But the move is not unprecedented. Brookings Institution's Thomas Mann notes that a similar strategy was used to enact a smoking ban on domestic air flights.

And by November, the manner of passage may seem less important than the achievement. After all, the public already suspects Congress of shenanigans. This is process, not substance, the stuff of sausage-making that defines the art of legislating.

-- Johanna Neuman

Photo: House Speaker Nancy Pelosi (D-San Francisco) attends a Capitol Hill healthcare rally sponsored by pediatric physicians and on Monday. Credit: Getty Images

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"Character is like a tree and reputation like a shadow. The shadow is what we think of it; the tree is the real thing. " Abraham Lincoln

Obama said a year ago that he would not go the path of reconciliation. Obama one month ago pledged an up or down vote. Today, he is a man hiding in the shadows, hoping that this shadow vote will preserve his "legacy". A man who hides in the shadows deserves nothing.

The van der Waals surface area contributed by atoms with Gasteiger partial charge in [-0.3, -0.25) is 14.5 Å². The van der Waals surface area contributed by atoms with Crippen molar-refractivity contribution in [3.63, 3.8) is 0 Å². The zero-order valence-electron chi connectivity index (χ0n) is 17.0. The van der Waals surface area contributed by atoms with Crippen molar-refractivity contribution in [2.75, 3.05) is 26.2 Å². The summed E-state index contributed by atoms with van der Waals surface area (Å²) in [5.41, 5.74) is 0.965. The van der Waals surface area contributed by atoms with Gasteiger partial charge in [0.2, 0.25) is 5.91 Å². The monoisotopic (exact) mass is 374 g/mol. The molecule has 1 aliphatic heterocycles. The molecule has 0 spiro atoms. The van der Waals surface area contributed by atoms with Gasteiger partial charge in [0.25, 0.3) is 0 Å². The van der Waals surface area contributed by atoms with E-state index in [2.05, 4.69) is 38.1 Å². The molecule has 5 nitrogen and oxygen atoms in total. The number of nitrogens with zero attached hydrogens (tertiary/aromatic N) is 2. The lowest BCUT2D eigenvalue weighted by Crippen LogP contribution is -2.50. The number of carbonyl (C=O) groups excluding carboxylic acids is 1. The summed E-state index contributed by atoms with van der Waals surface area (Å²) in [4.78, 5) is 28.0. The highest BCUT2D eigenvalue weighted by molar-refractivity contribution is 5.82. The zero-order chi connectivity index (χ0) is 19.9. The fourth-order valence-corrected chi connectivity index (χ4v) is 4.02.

No, getting a law enacted without requiring the House to vote on it is not a mere "shenanigan." Nor is it a "kerfuffle," a "process argument" or any of the other dismissive euphemisms the press is trying hard to convince itself and its readers that it is.

What it is, is a coup.

In this country, an elected representative is supposed to be accountable for his or her vote. Anything less contravenes the Constitution and is illegitimate. Passing the bill this way will lead to a cycle of recriminations that could destroy this country's governing system. You, of all people, a reporter, should be screaming about this. But you aren't because basically you sympathize with the congress members who are pushing for this. Those nasty Republican attack ads might be launched against members who voted for the Senate bill, doncha know? And that's just beyond the pale. Better to burn the Constitution than give the GOP another talking point, right?